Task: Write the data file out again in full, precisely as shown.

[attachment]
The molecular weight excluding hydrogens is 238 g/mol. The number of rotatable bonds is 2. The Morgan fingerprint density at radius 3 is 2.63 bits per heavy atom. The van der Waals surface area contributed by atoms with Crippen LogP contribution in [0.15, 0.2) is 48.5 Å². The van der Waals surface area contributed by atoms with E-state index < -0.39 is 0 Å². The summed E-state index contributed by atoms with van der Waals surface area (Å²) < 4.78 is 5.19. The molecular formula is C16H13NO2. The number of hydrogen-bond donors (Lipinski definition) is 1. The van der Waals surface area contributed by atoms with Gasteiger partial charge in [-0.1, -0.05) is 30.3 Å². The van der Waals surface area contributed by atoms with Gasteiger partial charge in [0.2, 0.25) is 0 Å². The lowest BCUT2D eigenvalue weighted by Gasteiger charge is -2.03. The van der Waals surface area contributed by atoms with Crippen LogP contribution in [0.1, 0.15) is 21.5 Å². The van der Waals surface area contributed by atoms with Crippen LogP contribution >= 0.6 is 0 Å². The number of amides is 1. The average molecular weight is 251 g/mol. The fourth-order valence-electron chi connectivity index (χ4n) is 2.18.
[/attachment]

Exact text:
The molecular weight excluding hydrogens is 238 g/mol. The number of rotatable bonds is 2. The Morgan fingerprint density at radius 3 is 2.63 bits per heavy atom. The van der Waals surface area contributed by atoms with Crippen LogP contribution in [0.15, 0.2) is 48.5 Å². The van der Waals surface area contributed by atoms with E-state index < -0.39 is 0 Å². The summed E-state index contributed by atoms with van der Waals surface area (Å²) < 4.78 is 5.19. The molecular formula is C16H13NO2. The number of hydrogen-bond donors (Lipinski definition) is 1. The van der Waals surface area contributed by atoms with Gasteiger partial charge in [-0.1, -0.05) is 30.3 Å². The van der Waals surface area contributed by atoms with Gasteiger partial charge in [0.2, 0.25) is 0 Å². The lowest BCUT2D eigenvalue weighted by Gasteiger charge is -2.03. The van der Waals surface area contributed by atoms with Crippen LogP contribution in [0.1, 0.15) is 21.5 Å². The van der Waals surface area contributed by atoms with Crippen LogP contribution >= 0.6 is 0 Å². The number of amides is 1. The average molecular weight is 251 g/mol. The fourth-order valence-electron chi connectivity index (χ4n) is 2.18.